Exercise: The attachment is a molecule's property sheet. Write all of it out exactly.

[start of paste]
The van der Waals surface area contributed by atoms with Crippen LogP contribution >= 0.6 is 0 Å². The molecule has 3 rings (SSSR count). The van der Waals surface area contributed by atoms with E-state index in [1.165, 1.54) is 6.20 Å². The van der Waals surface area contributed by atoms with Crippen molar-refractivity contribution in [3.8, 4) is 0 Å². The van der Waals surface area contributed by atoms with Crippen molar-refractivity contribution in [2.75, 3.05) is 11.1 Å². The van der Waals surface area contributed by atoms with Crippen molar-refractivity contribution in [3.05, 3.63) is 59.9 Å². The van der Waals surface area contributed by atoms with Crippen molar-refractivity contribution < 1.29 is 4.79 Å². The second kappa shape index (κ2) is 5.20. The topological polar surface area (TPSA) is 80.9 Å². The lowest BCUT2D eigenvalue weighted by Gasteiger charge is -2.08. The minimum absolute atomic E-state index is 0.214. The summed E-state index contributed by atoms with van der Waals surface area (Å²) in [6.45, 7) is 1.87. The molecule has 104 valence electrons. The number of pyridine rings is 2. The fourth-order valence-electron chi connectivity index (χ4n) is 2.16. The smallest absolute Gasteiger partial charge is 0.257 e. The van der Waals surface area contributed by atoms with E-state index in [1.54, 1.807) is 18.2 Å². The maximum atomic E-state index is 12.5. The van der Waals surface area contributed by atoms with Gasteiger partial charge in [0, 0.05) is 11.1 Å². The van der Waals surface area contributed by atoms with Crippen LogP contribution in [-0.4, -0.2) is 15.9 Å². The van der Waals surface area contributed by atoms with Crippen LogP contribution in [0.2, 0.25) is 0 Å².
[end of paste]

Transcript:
The van der Waals surface area contributed by atoms with Crippen LogP contribution >= 0.6 is 0 Å². The molecule has 3 rings (SSSR count). The van der Waals surface area contributed by atoms with E-state index in [1.165, 1.54) is 6.20 Å². The van der Waals surface area contributed by atoms with Crippen molar-refractivity contribution in [3.8, 4) is 0 Å². The van der Waals surface area contributed by atoms with Crippen molar-refractivity contribution in [2.75, 3.05) is 11.1 Å². The van der Waals surface area contributed by atoms with Crippen molar-refractivity contribution in [3.05, 3.63) is 59.9 Å². The van der Waals surface area contributed by atoms with Crippen molar-refractivity contribution < 1.29 is 4.79 Å². The second kappa shape index (κ2) is 5.20. The topological polar surface area (TPSA) is 80.9 Å². The lowest BCUT2D eigenvalue weighted by Gasteiger charge is -2.08. The minimum absolute atomic E-state index is 0.214. The summed E-state index contributed by atoms with van der Waals surface area (Å²) in [6.45, 7) is 1.87. The molecule has 104 valence electrons. The number of pyridine rings is 2. The fourth-order valence-electron chi connectivity index (χ4n) is 2.16. The smallest absolute Gasteiger partial charge is 0.257 e. The van der Waals surface area contributed by atoms with E-state index in [1.54, 1.807) is 18.2 Å². The maximum atomic E-state index is 12.5. The van der Waals surface area contributed by atoms with Gasteiger partial charge in [0, 0.05) is 11.1 Å². The van der Waals surface area contributed by atoms with Crippen LogP contribution in [-0.4, -0.2) is 15.9 Å². The van der Waals surface area contributed by atoms with Crippen LogP contribution in [0.2, 0.25) is 0 Å².